The Social Psychology of the Great Recession and Social Class Divides

Miguel Moya, Susan T. Fiske

Research output: Contribution to journalArticlepeer-review

32 Scopus citations


The Great Recession, a marked global economic decline that began in December 2007 in the United States, has affected the entire world economy, although more in some countries than others. It has increased income inequality, intergenerational tensions, and anti-immigrant prejudices. This issue aims to discuss social psychological effects of economic downturns on intergroup and interpersonal relations. Two lines of research, closely related, converge in this issue because the Great Recession has brought social-class inequality into the foreground of worldwide contention. The first line of research here explores how social-class membership influences interpersonal and intergroup processes: trust, deservingness, identity, educational attainment, stereotypes, ideologies, and group behaviors. The second line analyzes how the Great Recession has been affecting people's own lives and their psychological reactions, depending on their social class. Throughout this overview, we introduce the contributions to this special issue. The volume contributes to social psychological ideas about both social classes and the recession.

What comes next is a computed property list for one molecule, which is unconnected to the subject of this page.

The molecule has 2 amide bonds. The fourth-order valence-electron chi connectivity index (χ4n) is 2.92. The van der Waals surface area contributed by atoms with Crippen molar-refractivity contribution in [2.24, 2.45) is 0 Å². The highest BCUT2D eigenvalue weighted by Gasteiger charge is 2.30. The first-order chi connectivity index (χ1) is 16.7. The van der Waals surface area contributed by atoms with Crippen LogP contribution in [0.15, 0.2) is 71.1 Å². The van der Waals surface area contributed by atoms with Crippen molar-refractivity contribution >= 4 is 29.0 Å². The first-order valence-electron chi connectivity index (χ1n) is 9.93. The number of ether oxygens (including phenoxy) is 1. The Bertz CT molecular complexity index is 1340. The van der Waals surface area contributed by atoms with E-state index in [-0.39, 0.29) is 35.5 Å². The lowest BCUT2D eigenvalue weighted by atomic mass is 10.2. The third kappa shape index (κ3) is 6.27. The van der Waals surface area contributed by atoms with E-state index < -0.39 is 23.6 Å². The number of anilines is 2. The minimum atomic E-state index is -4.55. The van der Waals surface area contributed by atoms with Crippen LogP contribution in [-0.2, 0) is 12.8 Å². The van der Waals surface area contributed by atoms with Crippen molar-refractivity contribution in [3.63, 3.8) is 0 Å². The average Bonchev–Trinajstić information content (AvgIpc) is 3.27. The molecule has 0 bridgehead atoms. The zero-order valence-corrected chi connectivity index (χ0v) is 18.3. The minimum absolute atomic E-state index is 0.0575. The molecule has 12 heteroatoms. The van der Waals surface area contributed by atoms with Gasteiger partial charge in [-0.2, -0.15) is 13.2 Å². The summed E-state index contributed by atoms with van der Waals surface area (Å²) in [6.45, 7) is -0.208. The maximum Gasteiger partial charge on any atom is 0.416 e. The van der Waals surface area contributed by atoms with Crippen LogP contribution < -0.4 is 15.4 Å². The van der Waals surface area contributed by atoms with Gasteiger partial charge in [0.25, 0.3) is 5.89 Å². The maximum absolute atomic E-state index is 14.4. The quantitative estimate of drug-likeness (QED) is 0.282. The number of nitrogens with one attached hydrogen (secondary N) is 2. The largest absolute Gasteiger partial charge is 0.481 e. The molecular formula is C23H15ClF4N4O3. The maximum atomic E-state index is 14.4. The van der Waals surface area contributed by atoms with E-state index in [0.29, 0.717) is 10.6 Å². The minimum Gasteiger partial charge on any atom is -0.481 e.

Original languageEnglish (US)
Pages (from-to)8-22
Number of pages15
JournalJournal of Social Issues
Issue number1
StatePublished - Mar 1 2017

All Science Journal Classification (ASJC) codes

  • General Social Sciences


Dive into the research topics of 'The Social Psychology of the Great Recession and Social Class Divides'. Together they form a unique fingerprint.

Cite this